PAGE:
Guidelines for Child Custody Evaluations in Divorce Proceedings

by Beverly Bird

Most divorcing parents don't have to worry about child custody evaluations. They typically only become an issue in hotly contested proceedings, when spouses can't agree on custody terms and their inability to do so forces the court to decide. Parents can request an evaluation or the court may order one, particularly when allegations of abuse or lack of fitness are involved. It's the evaluator's job to determine a custody arrangement that's in the best interests of the children.

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Who Performs the Evaluation

A custody evaluator is typically a psychologist with experience in family law. He should be neutral and unbiased. This means he has never treated you, your spouse or any of your children. He must approach your family dynamics without any preconceived notions or opinions. You and your spouse might agree to hire one together, or you may each want to retain a professional of your own. If you hire your own, the court will want to know that the evaluator is not your advocate – he's not on your side and he won't attempt to skew his findings so his opinion is more favorable to you. In some cases, the judge will appoint an evaluator, either in lieu of or in addition to those hired by the parents.

Components of an Evaluation

The components of a custody evaluation can vary according to family dynamics, specific issues, or at the option of the evaluator, but most cover similar ground. The evaluation may begin with each parent completing a detailed questionnaire so the evaluator can get a feel for the issues in dispute. Psychological testing of both parents is common. The tests assess each spouse's emotional, psychological and mental states as they relate to parenting. Sometimes the children may be tested as well. The professional may interview each parent separately and both parents together, with or without the children present. He may observe each parent's interactions with the children and gather a variety of information from third-party "collateral" sources, such as teachers, pediatricians, child care providers and other family members. If allegations of abuse or neglect are involved, the evaluator can interview or gather information from social services or law enforcement agencies.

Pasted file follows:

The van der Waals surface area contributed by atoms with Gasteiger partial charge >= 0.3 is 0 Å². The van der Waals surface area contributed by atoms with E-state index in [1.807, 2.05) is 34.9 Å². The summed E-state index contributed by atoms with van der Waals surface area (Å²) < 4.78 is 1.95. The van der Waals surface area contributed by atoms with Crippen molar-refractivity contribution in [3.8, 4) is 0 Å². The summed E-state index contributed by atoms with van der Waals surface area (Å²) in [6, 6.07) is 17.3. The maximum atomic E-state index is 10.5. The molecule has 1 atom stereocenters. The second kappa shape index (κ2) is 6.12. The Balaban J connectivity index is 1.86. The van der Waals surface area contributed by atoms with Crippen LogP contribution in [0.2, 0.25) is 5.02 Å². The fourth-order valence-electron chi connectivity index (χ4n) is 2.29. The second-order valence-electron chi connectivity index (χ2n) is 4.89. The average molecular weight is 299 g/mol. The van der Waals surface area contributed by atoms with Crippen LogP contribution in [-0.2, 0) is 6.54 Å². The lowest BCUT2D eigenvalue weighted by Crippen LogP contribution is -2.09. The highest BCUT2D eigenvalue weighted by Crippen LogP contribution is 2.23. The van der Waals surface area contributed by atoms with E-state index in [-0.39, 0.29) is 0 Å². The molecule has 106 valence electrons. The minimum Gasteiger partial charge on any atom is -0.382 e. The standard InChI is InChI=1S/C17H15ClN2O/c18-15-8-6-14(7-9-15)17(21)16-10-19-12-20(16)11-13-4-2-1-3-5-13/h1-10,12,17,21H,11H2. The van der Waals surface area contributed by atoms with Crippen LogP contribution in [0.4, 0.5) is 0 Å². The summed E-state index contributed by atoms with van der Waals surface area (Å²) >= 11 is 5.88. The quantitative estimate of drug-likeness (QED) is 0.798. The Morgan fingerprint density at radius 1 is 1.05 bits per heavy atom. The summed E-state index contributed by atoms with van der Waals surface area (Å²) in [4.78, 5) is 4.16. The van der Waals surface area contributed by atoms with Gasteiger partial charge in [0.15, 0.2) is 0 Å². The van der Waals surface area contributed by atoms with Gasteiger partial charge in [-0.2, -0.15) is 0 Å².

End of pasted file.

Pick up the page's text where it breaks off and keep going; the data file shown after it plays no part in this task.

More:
The Evaluator's Recommendations

At the conclusion of the evaluation, the professional submits a written report to the court, detailing his findings and -- in some cases -- making recommendations for custody based on what he finds to be in your children's best interests. Who actually gets to see this report or know its contents varies depending on state law. If parents are represented by attorneys, their lawyers may receive a copy. Sometimes, however, the report is sealed – it's available only to court personnel unless the judge decides there is some merit in making it available to the parents or their lawyers.

At the Trial

Evaluators are typically trained to facilitate a settlement between parents, either during or immediately after the evaluation process is completed. Parents may also negotiate an agreement when and if they learn of the evaluator's custody recommendations to the court. If you and your spouse don't reach an agreement, trial becomes necessary. Either of you or your attorneys can call the evaluator as a witness to substantiate his report or question his findings.